Just in time for Halloween comes the eerie coincidence to read at one sitting Richard Taruskin’s (TNR)Â articleÂ and Lawrence Dillon’s recent comments on the composer’s dilemma:Â WhatÂ choice of outlook to adoptÂ for new-made music?Â Either give the public what you believe it already wants, or write to push the high-art envelope in terms of innovation.Â Â Â
Calculated? â€“ yes.Â Valid? â€“ no.Â [ Unless you're writing jingles. ]
If our work has any integrity, it already speaks inimitably as we speak. We don’t ordinarily have such decisions to make â€“ there turns out to be one right way for the piece to manifest, and that’s the one right way it should come to life.Â
Artists can (if they wish) make taste.Â And there are, among us,Â Â composers who see their place as being neither revolutionaries nor panderers,Â but evolutionaries.Â Â These are folks who do not put on new coats for each piece.Â Â Â Their music knows and respects what came before; presses innovation forward when the moment calls for it;Â andÂ Â cares not too much if â€“ at first hearing â€“ all of the piece is revealed to all the listeners.Â Â
These composers know that art is a mirror and a lens â€“ they presume a piece will have future performances which continue to reveal its contents, flavor, and character across time.Â Â Â And they count on being able to reach listenersÂ repeatedly over years with various works, each of which is meant to have lasting resonance in some way.
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Gloss: Itâ€™s the Words, not the Music Â
October 29, 2007
Reading Taruskinâ€™sÂ â€œthis is the way it wentâ€ summary of classical musicâ€™s 20th-century tribulations in The New Republic, I was uncomfortable: naturally â€“ Iâ€™m in this business, and would like to know itâ€™s a going concern.Â But I did have to nod finally when I remembered the following:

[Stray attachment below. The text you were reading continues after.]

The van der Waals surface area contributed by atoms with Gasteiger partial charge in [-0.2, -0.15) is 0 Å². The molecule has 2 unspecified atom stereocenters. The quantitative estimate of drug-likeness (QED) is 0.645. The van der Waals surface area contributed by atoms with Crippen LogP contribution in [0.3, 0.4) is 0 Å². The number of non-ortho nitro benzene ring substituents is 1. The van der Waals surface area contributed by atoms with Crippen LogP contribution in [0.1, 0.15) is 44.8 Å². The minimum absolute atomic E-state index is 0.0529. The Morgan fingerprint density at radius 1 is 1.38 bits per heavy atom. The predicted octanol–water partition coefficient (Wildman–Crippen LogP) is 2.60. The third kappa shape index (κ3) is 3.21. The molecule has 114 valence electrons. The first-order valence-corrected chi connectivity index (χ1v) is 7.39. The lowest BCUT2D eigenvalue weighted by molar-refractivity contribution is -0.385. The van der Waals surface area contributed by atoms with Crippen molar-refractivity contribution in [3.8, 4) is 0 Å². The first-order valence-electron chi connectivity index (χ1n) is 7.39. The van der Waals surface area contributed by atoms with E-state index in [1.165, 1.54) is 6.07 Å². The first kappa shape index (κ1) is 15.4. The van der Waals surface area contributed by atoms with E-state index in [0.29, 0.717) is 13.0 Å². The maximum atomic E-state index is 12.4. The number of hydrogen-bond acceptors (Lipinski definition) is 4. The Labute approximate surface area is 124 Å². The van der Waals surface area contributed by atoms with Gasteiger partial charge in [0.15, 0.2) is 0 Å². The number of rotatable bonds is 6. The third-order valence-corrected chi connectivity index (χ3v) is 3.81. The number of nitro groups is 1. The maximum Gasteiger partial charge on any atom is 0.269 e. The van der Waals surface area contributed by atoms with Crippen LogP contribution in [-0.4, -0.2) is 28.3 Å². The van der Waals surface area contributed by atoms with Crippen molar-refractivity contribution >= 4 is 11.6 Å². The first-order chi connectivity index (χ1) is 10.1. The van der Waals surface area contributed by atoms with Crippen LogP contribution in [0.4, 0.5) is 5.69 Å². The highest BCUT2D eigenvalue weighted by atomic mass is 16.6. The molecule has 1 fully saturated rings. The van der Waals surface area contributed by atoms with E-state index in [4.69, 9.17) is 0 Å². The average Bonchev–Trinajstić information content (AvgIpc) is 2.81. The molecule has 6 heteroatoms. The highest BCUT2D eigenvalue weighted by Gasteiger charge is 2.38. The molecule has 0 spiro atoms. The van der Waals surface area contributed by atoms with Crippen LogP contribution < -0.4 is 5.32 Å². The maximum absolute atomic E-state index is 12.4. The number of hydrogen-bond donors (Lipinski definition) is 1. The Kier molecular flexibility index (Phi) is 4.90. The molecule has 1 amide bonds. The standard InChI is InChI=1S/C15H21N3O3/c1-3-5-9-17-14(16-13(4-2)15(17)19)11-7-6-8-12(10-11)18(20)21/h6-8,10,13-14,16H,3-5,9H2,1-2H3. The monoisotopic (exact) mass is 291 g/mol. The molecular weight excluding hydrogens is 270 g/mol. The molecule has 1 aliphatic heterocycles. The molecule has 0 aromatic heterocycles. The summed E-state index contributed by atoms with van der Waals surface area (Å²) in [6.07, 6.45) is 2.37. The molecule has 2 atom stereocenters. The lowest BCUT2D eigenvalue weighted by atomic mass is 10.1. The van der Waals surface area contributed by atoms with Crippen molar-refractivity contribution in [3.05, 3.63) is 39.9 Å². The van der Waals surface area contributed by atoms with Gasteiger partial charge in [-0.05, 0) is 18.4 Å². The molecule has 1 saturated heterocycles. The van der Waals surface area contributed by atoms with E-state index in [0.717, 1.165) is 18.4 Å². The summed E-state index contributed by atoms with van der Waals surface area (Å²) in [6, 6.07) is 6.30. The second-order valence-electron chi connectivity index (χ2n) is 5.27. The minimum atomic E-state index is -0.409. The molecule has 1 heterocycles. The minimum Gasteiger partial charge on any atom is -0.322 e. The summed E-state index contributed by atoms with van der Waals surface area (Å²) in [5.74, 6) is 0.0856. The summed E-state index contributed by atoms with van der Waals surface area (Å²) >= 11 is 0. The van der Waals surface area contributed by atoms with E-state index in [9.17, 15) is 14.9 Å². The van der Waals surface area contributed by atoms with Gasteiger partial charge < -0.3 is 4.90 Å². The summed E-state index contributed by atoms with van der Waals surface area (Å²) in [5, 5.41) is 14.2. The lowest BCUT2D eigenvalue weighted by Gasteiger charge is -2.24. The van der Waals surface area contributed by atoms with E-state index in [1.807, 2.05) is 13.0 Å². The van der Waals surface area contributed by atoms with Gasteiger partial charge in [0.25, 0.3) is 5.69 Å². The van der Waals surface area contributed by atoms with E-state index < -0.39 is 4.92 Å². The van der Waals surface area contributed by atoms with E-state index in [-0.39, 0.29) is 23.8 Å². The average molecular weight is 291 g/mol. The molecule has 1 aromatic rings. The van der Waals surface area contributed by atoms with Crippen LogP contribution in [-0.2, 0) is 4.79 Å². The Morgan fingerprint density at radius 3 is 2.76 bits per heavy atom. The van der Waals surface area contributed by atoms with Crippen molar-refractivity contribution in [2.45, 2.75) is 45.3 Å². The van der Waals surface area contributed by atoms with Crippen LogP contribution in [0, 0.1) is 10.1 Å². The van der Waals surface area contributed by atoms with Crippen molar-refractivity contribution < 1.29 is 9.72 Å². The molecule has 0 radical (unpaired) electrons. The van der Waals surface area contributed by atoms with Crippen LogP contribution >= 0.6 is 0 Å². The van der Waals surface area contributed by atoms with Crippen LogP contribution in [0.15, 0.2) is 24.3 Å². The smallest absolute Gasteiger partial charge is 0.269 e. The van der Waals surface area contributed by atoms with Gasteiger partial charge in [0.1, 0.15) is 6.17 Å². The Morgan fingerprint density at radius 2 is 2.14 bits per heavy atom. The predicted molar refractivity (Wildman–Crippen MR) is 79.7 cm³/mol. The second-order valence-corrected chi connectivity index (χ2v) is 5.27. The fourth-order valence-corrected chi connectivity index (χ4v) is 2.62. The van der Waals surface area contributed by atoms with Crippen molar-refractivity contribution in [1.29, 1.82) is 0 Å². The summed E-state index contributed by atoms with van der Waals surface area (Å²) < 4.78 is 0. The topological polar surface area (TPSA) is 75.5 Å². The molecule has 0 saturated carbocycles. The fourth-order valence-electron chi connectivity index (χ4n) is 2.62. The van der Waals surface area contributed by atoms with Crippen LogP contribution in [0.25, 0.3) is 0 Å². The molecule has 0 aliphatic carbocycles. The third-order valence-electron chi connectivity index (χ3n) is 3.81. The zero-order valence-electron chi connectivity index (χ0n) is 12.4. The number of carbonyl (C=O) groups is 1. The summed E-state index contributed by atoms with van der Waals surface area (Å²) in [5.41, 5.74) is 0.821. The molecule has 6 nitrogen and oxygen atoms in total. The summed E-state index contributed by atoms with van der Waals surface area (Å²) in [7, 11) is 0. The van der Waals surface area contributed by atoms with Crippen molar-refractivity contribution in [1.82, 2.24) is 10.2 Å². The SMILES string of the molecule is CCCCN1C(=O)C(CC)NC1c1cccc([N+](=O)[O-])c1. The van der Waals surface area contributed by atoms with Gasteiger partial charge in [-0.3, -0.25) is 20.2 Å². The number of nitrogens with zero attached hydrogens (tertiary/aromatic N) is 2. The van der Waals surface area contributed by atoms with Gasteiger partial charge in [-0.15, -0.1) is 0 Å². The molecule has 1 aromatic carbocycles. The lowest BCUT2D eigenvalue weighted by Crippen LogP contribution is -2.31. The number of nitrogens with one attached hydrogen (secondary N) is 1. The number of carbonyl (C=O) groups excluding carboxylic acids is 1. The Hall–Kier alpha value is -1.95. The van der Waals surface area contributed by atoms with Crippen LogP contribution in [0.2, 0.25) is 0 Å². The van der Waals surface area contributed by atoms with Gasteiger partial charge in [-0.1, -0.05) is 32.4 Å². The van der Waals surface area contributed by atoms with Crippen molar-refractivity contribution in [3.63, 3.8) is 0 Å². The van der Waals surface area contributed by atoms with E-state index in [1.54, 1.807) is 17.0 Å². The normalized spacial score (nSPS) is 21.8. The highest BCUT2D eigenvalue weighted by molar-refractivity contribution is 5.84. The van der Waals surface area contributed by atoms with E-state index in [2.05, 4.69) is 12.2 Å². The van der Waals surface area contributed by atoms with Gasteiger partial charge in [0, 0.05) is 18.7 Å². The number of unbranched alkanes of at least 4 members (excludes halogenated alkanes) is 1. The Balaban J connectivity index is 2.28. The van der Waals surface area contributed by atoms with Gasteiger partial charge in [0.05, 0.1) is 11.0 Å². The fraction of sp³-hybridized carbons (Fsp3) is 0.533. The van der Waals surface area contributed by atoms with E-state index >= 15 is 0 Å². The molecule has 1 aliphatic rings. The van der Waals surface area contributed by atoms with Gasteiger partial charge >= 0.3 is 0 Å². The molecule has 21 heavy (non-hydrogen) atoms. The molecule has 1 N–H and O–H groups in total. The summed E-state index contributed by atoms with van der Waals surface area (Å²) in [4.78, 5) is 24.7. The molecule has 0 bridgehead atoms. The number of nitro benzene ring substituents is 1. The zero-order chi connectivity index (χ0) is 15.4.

Iâ€™m a big science-fiction fan.Â Â Recently, I read a compendium of short fiction culled from the early golden-age (the pulps period), including some early Asimov, and then moved right on toÂ Richard Morganâ€™s Thirteen.Â Music references couldnâ€™t be more different:Â Space explorers of the future in the early stories routinely reference purely instrumental music, citing composers quite up-to-date for their day — Bartok, Shostakovich,Â even Stravinsky and BarberÂ — and sometimes talked about what the music did along the way, and how it made them feel.Â Yet similar characters in newer sfÂ refer only to texted music, even in made-up titles — and the music is exclusively rock (not even jazz).Â
This exposes a trend Iâ€™veÂ noticed in the last decades:Â WeÂ now needÂ the presence â€“ the â€œcrutchâ€ â€“ of words, no matter the artform.Â ( Think Jenny Holzer in visual art.)Â Â Â
Whatever happened to the ability to revel simply in sounds, without engaging the sense side of our brains?
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Recently Frank Oteri wrote to describe a currentÂ project of AMC and ACF to prepare an updated statiscal portrait ofÂ today’s composers –Â where we live, what genres we address, where our financial support comes from, etc.
Â Â Â Â I’m more interested in who we are artistically.Â Do we still write complex music?Â Are our fabrics rich or thin?Â How have today’s habits of listening looped back, affecting the content/style of what we produce?Â Â How have general financial constraints — coupled with the beckoning finger of the educational market –Â affected decisions as to what we produce?
Â Â Â So I ask again (as in my August post) Pete Townshend’s question:Â Â Who are YOU? Â
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